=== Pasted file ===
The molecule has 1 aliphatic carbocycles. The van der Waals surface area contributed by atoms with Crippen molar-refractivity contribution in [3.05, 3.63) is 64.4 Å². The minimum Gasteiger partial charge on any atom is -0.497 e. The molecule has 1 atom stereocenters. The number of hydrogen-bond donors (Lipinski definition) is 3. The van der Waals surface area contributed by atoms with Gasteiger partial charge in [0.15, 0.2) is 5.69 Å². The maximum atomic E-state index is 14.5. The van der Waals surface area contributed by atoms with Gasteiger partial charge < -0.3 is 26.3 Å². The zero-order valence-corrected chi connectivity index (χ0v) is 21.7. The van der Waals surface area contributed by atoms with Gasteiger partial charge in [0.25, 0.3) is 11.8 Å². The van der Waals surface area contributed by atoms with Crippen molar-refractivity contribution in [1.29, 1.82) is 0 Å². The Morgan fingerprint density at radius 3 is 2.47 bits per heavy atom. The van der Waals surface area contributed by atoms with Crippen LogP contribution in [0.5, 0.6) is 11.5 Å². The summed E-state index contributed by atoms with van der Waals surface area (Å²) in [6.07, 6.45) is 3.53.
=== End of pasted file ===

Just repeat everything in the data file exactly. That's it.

The molecule has 1 aliphatic carbocycles. The van der Waals surface area contributed by atoms with Crippen molar-refractivity contribution in [3.05, 3.63) is 64.4 Å². The minimum Gasteiger partial charge on any atom is -0.497 e. The molecule has 1 atom stereocenters. The number of hydrogen-bond donors (Lipinski definition) is 3. The van der Waals surface area contributed by atoms with Gasteiger partial charge in [0.15, 0.2) is 5.69 Å². The maximum atomic E-state index is 14.5. The van der Waals surface area contributed by atoms with Gasteiger partial charge < -0.3 is 26.3 Å². The zero-order valence-corrected chi connectivity index (χ0v) is 21.7. The van der Waals surface area contributed by atoms with Gasteiger partial charge in [0.25, 0.3) is 11.8 Å². The van der Waals surface area contributed by atoms with Crippen molar-refractivity contribution in [1.29, 1.82) is 0 Å². The Morgan fingerprint density at radius 3 is 2.47 bits per heavy atom. The van der Waals surface area contributed by atoms with Crippen LogP contribution in [0.5, 0.6) is 11.5 Å². The summed E-state index contributed by atoms with van der Waals surface area (Å²) in [6.07, 6.45) is 3.53.